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India Says 16 Percent Of Power To Come From Wind By 2030

India is the fourth largest user of wind power in the world, after Germany, Spain and the United States.
by Staff Writers
New Delhi (AFP) Nov 6, 2006
As much as 16 percent of India's electricity needs could be supplied by wind power within the next 25 years, the country's president told a gathering of renewable energy experts Monday. India produces 6,053 megawatts of wind power, a tiny chunk of the estimated 130,000 megawatts of electricity it needs, but its installed wind power grew by 47 percent in the last fiscal year, the Indian Wind Energy Association says.

"I find that in the moderate scenario 16 percent of (India's) total energy requirement can be contributed by wind energy by 2030," President Abdul Kalam said at the start of an annual conference being held this year in New Delhi.

"The present potential of wind energy in India has been worked out to be 45,000 megawatts."

The president also told the energy experts, officials and environmentalists from more than 35 countries at the gathering -- organized by the World Wind Energy Association -- that India was Asia's biggest wind power market.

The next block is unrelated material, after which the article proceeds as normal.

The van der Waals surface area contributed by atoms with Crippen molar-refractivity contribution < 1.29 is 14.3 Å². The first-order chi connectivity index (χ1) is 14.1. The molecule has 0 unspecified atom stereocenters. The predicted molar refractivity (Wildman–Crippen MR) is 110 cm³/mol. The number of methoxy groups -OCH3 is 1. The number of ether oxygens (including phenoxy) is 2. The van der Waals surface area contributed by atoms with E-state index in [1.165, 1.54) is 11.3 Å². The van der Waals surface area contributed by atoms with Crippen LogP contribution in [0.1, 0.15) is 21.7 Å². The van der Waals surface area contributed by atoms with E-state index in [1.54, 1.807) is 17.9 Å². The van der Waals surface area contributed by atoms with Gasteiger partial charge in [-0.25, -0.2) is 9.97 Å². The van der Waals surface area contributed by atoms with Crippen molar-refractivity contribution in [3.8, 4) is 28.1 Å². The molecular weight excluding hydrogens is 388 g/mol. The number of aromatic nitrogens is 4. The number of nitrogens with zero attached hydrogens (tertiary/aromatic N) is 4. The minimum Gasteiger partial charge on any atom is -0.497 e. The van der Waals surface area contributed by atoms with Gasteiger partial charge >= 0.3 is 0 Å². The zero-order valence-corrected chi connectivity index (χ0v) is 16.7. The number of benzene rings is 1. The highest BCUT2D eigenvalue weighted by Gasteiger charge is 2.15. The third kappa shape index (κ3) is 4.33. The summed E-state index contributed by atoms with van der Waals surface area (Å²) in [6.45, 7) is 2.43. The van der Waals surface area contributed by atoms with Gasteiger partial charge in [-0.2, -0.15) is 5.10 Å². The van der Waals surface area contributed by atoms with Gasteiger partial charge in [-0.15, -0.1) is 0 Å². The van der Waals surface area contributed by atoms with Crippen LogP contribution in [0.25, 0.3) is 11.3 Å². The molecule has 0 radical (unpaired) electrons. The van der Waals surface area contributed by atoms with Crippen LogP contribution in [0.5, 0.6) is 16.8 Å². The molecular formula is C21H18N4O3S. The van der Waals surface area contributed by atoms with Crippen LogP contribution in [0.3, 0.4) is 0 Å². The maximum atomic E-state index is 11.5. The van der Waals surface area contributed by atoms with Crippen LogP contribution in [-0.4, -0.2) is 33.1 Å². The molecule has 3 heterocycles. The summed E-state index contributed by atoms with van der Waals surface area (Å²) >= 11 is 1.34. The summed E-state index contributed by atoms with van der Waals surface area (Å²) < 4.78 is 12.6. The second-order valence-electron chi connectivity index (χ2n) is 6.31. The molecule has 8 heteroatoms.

"The Asian region alone accounted for 19 percent new installations in 2005, experiencing a growth of over 46 percent. India can justifiably be proud of the fact that the strongest Asian market in 2005 was India."

Once installed, the costs of wind power are cheap, running at about 2.5 (.05 cents) to 3.5 rupees a unit, according to the Indian Wind Energy Association.

India is notoriously short of power, particularly in its cities, with the capital suffering a 12.8 percent deficit in the muggy month of August, according to a statement in parliament by Power Minister Sushil Kumar Shinde.

The minister at the time put the country's generation capacity at 125,000 megawatts daily. But officials say up to 30 percent of power is stolen through illegal connections or lost due to ageing transmission grids.

The Indian government says the capacity of the domestic electricity sector will need to be expanded at a cost of some 170 billion dollars to meet demand by 2012.

India has clinched a historic civilian nuclear energy deal with the United States which will help the power-starved nation establish energy security, and is also increasing looking at renewable sources of power.

India is the fourth largest user of wind power in the world, after Germany, Spain and the United States.

Source: Agence France-Presse

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The Russian Peaceful Atom Stages A Comeback In Europe
Moscow (RIA Novosti) Nov 07, 2006
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